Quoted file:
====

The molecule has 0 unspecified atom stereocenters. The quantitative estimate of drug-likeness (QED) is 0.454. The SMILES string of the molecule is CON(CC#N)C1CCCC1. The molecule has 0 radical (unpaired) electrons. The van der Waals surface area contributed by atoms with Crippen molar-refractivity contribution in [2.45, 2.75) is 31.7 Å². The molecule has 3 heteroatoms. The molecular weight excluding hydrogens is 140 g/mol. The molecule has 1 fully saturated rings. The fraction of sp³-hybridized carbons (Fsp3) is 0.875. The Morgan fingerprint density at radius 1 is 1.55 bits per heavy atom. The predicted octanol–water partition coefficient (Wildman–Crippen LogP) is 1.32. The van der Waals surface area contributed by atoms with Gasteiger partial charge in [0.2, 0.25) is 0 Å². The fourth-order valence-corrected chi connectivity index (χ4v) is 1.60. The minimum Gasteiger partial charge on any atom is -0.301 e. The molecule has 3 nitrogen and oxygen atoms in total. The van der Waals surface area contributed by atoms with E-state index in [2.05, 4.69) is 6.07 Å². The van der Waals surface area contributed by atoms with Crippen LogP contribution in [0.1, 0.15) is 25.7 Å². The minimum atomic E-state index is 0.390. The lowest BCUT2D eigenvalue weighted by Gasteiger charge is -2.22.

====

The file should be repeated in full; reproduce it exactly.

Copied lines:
The molecule has 0 unspecified atom stereocenters. The quantitative estimate of drug-likeness (QED) is 0.454. The SMILES string of the molecule is CON(CC#N)C1CCCC1. The molecule has 0 radical (unpaired) electrons. The van der Waals surface area contributed by atoms with Crippen molar-refractivity contribution in [2.45, 2.75) is 31.7 Å². The molecule has 3 heteroatoms. The molecular weight excluding hydrogens is 140 g/mol. The molecule has 1 fully saturated rings. The fraction of sp³-hybridized carbons (Fsp3) is 0.875. The Morgan fingerprint density at radius 1 is 1.55 bits per heavy atom. The predicted octanol–water partition coefficient (Wildman–Crippen LogP) is 1.32. The van der Waals surface area contributed by atoms with Gasteiger partial charge in [0.2, 0.25) is 0 Å². The fourth-order valence-corrected chi connectivity index (χ4v) is 1.60. The minimum Gasteiger partial charge on any atom is -0.301 e. The molecule has 3 nitrogen and oxygen atoms in total. The van der Waals surface area contributed by atoms with E-state index in [2.05, 4.69) is 6.07 Å². The van der Waals surface area contributed by atoms with Crippen LogP contribution in [0.1, 0.15) is 25.7 Å². The minimum atomic E-state index is 0.390. The lowest BCUT2D eigenvalue weighted by Gasteiger charge is -2.22.